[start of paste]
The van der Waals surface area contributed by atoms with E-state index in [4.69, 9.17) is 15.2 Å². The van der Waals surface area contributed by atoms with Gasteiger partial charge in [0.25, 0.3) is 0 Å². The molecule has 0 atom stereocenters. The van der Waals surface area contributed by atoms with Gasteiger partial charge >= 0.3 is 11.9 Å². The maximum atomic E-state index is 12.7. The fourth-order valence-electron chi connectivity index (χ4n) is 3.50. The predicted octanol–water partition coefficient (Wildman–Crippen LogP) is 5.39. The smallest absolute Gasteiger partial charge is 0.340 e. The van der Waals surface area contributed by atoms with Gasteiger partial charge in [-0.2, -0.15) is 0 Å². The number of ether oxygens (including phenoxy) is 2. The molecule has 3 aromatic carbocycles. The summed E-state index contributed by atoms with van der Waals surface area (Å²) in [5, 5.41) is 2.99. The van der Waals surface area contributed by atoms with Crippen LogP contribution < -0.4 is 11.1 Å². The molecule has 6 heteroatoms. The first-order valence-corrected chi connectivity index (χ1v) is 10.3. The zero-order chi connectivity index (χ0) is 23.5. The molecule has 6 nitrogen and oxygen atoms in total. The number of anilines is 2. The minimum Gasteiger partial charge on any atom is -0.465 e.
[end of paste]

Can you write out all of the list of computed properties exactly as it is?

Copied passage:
The van der Waals surface area contributed by atoms with E-state index in [4.69, 9.17) is 15.2 Å². The van der Waals surface area contributed by atoms with Gasteiger partial charge in [0.25, 0.3) is 0 Å². The molecule has 0 atom stereocenters. The van der Waals surface area contributed by atoms with Gasteiger partial charge >= 0.3 is 11.9 Å². The maximum atomic E-state index is 12.7. The fourth-order valence-electron chi connectivity index (χ4n) is 3.50. The predicted octanol–water partition coefficient (Wildman–Crippen LogP) is 5.39. The smallest absolute Gasteiger partial charge is 0.340 e. The van der Waals surface area contributed by atoms with Gasteiger partial charge in [-0.2, -0.15) is 0 Å². The number of ether oxygens (including phenoxy) is 2. The molecule has 3 aromatic carbocycles. The summed E-state index contributed by atoms with van der Waals surface area (Å²) in [5, 5.41) is 2.99. The van der Waals surface area contributed by atoms with Crippen LogP contribution < -0.4 is 11.1 Å². The molecule has 6 heteroatoms. The first-order valence-corrected chi connectivity index (χ1v) is 10.3. The zero-order chi connectivity index (χ0) is 23.5. The molecule has 6 nitrogen and oxygen atoms in total. The number of anilines is 2. The minimum Gasteiger partial charge on any atom is -0.465 e.